Birds You Might See at the Salt Works

Killdeer on a wooden structure at the salt works.
Killdeer on a wooden structure at the salt works. | Source

There are many species that live around the salt ponds. These include:

  • various grebes
  • stilts
  • avocets
  • red knots
  • phalaropes
  • sandpipers
  • plovers
  • And these killdeer

The killdeer in the above photo are some of the fifty-plus that live around the salt ponds and the surrounding refuge all year. They love to eat the brine flies. Like most birds, they have a salt glad behind the eyes to help excrete excess salt. However, sometimes there's too much salt in the ponds and the birds must find fresher water nearby. Luckily, the Otay River is nearby.

In the summer, several species of terns, such as elegant and gull-billed terns, use the area for breeding. This is one reason why the salt works is closed to tours in the summer. Only researchers and people who work for the company are allowed to be around the salt ponds at that time.

A handy shorebird guide is a must in this area because there are so many birds to see. There's even birds that fly in from Asia and the Pacific Islands. This field guide has hundreds of color photographs to help you identify just about every type of extant shorebird out there.


Restoring the Bay

Recently, part of the salt works has been restored back to its natural state. Several of the western ponds were dredged to let the natural tides return. Native plants were also planted and are doing very well. As a result, this area is beginning to become a world-class birding area. Several rare birds have already been spotted in the area and numbers of birds have been increasing.

You can access the area where the western salt ponds used to be by walking along the Bayshore Bikeway just north of Palm Avenue in Imperial Beach. Best access areas are at the end of 13th and 7th streets and the parking area on the Silver Strand to the north.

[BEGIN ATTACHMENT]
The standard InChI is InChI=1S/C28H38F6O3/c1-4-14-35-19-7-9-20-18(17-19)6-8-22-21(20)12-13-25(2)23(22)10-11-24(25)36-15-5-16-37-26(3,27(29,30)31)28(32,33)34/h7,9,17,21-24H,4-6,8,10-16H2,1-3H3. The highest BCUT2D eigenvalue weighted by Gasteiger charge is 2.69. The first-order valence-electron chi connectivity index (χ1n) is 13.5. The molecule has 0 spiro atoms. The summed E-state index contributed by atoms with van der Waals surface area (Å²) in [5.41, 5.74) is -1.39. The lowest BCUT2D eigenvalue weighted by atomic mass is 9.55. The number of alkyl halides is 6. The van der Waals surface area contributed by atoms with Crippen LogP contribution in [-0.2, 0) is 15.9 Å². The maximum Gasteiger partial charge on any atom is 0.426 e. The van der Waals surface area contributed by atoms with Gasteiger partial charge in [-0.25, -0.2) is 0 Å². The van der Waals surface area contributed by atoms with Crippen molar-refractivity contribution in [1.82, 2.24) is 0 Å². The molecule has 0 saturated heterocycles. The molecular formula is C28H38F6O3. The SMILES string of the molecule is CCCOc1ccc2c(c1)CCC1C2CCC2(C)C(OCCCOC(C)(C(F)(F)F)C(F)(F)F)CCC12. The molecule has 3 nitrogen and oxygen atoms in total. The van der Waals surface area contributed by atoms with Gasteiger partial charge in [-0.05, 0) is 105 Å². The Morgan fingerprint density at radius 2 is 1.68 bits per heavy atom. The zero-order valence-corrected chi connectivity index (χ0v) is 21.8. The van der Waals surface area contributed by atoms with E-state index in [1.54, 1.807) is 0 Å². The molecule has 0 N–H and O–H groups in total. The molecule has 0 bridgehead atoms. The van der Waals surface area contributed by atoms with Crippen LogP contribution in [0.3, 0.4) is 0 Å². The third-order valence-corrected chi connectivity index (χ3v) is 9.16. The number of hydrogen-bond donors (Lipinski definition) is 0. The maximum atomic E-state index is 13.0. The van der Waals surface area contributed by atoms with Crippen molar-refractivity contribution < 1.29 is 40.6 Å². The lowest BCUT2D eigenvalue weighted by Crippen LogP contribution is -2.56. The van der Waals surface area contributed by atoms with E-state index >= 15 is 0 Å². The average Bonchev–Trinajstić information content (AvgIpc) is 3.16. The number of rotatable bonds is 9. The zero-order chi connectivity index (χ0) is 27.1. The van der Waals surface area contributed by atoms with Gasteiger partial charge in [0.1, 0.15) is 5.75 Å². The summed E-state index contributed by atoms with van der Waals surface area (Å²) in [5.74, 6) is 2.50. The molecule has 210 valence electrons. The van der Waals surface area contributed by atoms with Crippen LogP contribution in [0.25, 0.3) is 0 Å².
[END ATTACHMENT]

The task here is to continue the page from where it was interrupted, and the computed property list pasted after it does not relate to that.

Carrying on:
Eared Grebes

Eared grebes are very common in the salt ponds
Eared grebes are very common in the salt ponds | Source

Looking For More Information on the Salt Works?

If you want to find more information on the history of the San Diego Salt Works or the wildlife found in the area, here are some links to check out:

Hidden Salt Ponds of Chula Vista

Golden State Images: South Bay Salt Works

Visitor Activities: San Diego Bay National Wildlife Refuge

San Diego National Wildlife Refuge's Facebook Page of Birds at the Salt Works

Least Sandpiper

Least and western sandpipers can be seen in the thousands.
Least and western sandpipers can be seen in the thousands. | Source

Have you visited the salt works?

    0 of 8192 characters used
    Post Comment

    • Shorebirdie profile image

      Shorebirdie 2 years ago from San Diego, CA

      I would love to go to Kenya and see that. I plan to one of these days. I've been wanting to go since I was a child.

    • askformore lm profile image

      askformore lm 2 years ago

      Thank you for all the fine information in your hub.

      I have never been to any "salt works", but in Kenya I enjoyed millions of birds (such as flamingos and pelicans) at "salt lakes" (In particular at Nakuru)